changed, and the road built near the
Peu de Grille Lake, it built at all.
There is importance in having a wagon
road through to Montana in a military
point of view and lor facilitating the
transit of a few emigrants to and fro
of
transit of a few emigrants to and fro
between the east midwest side of the
Bitter Boot range, but nothing short
o. a railway will induce much commerce
over the road. The same may be said
of the Lo Lo trail, and we think the
same may be said of the contemplated
military road between Fort Boise and
Fort Lapwai, for which John Hailey
asked Congress to appropriate 980,000,
and which request delegate Fenn has
repeated by another bill introduced.
In the first place no 880,000 will build
the load, and when built it will never
become a commercial thoroughfare be
tween North and South Idaho. Near
ly one hundred miles of the distance is
over very high ground and where set
tlements will not be made, and the ex
pense of keeping it in repair annualiv
will not be equalled by its advantages
to the travel. Better give the appro
priation to the Wallowa route and make
a road that can be used to advantage.
U ma i ill.v Lns ERVATiON. —Senator
Mitchell has introduced a bill iu the
senate providing for throwing open the
Umatilla lleservation to settlement by
both whites.and Indians and for the
removal of those Indians who do not
choose to take up lands ia severalty aud
secure title to them, aud further pro
vides that 20 per ceut of the money
arising from the sale of these lands
shall go to the education of the Indian
mnl .rcn. This is a step in the right
direction.
Whining Thanks. -The Boise Statt», nan
devoted much of its issue Thanksgiving
morning at whining towards the Grand
Jury for upholding Judge Hollister and
ignoring the charges prefered against him
hy the Statesman. Kelly's Thanksgiving
turkey could not have beeu as well cooked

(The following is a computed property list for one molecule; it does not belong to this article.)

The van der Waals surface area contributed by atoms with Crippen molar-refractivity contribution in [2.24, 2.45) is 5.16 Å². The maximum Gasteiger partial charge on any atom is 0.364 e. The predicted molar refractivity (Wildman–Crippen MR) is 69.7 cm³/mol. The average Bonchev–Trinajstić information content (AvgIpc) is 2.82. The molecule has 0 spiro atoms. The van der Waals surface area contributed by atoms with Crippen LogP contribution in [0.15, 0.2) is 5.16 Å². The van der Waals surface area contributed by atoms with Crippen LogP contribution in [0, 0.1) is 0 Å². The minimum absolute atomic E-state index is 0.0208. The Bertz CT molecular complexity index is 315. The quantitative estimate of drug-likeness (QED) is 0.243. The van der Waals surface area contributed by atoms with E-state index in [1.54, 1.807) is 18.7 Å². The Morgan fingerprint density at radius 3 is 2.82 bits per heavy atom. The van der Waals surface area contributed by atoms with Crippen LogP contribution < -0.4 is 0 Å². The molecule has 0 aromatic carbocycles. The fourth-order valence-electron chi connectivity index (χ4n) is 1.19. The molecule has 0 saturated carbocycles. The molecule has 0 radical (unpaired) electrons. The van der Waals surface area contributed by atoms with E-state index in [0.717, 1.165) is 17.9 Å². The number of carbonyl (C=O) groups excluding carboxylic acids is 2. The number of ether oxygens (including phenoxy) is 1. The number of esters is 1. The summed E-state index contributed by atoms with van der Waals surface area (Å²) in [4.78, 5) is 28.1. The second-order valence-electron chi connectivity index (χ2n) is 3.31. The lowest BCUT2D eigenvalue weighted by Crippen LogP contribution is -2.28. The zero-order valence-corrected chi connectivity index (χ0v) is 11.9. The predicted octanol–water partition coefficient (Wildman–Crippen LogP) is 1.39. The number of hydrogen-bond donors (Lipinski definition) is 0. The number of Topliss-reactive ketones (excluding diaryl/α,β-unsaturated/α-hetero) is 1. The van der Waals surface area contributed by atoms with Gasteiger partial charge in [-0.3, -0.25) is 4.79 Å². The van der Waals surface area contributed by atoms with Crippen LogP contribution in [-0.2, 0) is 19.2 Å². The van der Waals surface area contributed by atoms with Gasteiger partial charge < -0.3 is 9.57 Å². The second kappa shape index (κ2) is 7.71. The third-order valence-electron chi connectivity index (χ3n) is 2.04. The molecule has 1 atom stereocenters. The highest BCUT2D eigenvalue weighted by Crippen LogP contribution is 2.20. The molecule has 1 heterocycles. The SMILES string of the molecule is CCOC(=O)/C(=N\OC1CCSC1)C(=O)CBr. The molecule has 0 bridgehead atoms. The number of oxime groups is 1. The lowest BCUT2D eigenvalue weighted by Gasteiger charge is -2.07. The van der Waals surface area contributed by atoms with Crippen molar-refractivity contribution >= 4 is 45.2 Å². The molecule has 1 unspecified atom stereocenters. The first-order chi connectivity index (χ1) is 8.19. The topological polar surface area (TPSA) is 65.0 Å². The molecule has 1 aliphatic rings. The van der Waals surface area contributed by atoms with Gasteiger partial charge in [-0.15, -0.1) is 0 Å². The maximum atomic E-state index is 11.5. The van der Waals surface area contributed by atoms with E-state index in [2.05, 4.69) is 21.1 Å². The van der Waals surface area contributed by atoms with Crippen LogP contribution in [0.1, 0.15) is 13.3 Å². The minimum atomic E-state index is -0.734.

as his goose.
j
j
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Indian Reservations.
the
IT. A. Vansyekle appears in
IF. Union with some very sensi
,, , , , . t i
hie remar us upon the subject of an in- .
<F: u Territory in the region of Colville.,
„ ^ J t
' 0 "* j
Certain merchants of the Israel itish i
interest !
persuasion, having valuable ---------,
iu suid Colville Valley, .ad being ^ |
birous of disposing of the same to "Uu-j
cle Sam," are loudest in their advocacy
of this aforesaid plan ; and having a
very keen appetite for government con
tracts, would not hesitate to advocate
tllO employment of U military force to
•11 • . XV . AT ,1 !
" an y. Pj an 1,1 lJJ chect. ^ A OW^ lie
' n
carry said pi _ ____ _______ _
question is, do we want an Indian Ter
ritory bad enough to ruu the risk of
precipitating the country into a bloody
and disastrous Indian war? You may
not think that it amounts to this, but
it does. The Spokane tribe and a few
Indians besides, now resident at the,
Colville Agency, will favor the measure,
because they are witbin the bounds of
said territory, and would not have to •
move, but ail of the other tribes will
most bitterly oppose it. I am not an
Indian Agent, attachée or personal
follower thereof, neither am I a so-called
"assinine philanthropist," but I have
dwelt nearly twenty years in this Indi
an country, and have seen the workings
of several Indian policies and schemes,
oil of Wii.ch have proved most miserable
humbugs. Both "the Indians and gov
ernment have been fearfully robbed
an 1 plundered. We have had several
large reservations, plenty of agents and
agencies ; but the Indians have alwavs
roamed at will over the country. We
have managed to live and prosper with
the Indian.- among us. Therefore, rat ti
er than incur the risk of an Indian war,
with ail its horrible consequences, I say,
let the Indians alone, give each head
of a family a homestead, wherever they
!
1
as
of a family a homestead, wherever they
may select the same ou the public do
main; then throw open the reserva
tions, (those "robber's roosts" that
have caused all the Indian troubles) to
settlement, leaving the Indian to "root
hog or die," like "any other man/' and
all trouble will cease.
YnnrU,H. 1« , 1 V xi - v
luur head IS level \ an., on the Inch- j
an question,
homestead,
Give
make
Indian
imdienub!
I
for a period of years •liter i
1 . u ui yu.r.s .liter pa
tent, exempt it from taxation
if you choose for the same length of
time, and the government will soon find
that whites aud Indians can live side
by side, cultivate their lands, and the
Indian suffer far less robbery than he
now does from the present agency and
reservation policy.
Portland aid to Leuisiou.
Me hope for tie fair fame and good name
of I ortland that this charge is, to Bay the
least, overdrawn.— IF. IF. Union.
Id you need proof, ask the Mayor and
Common Council of Lewiston if they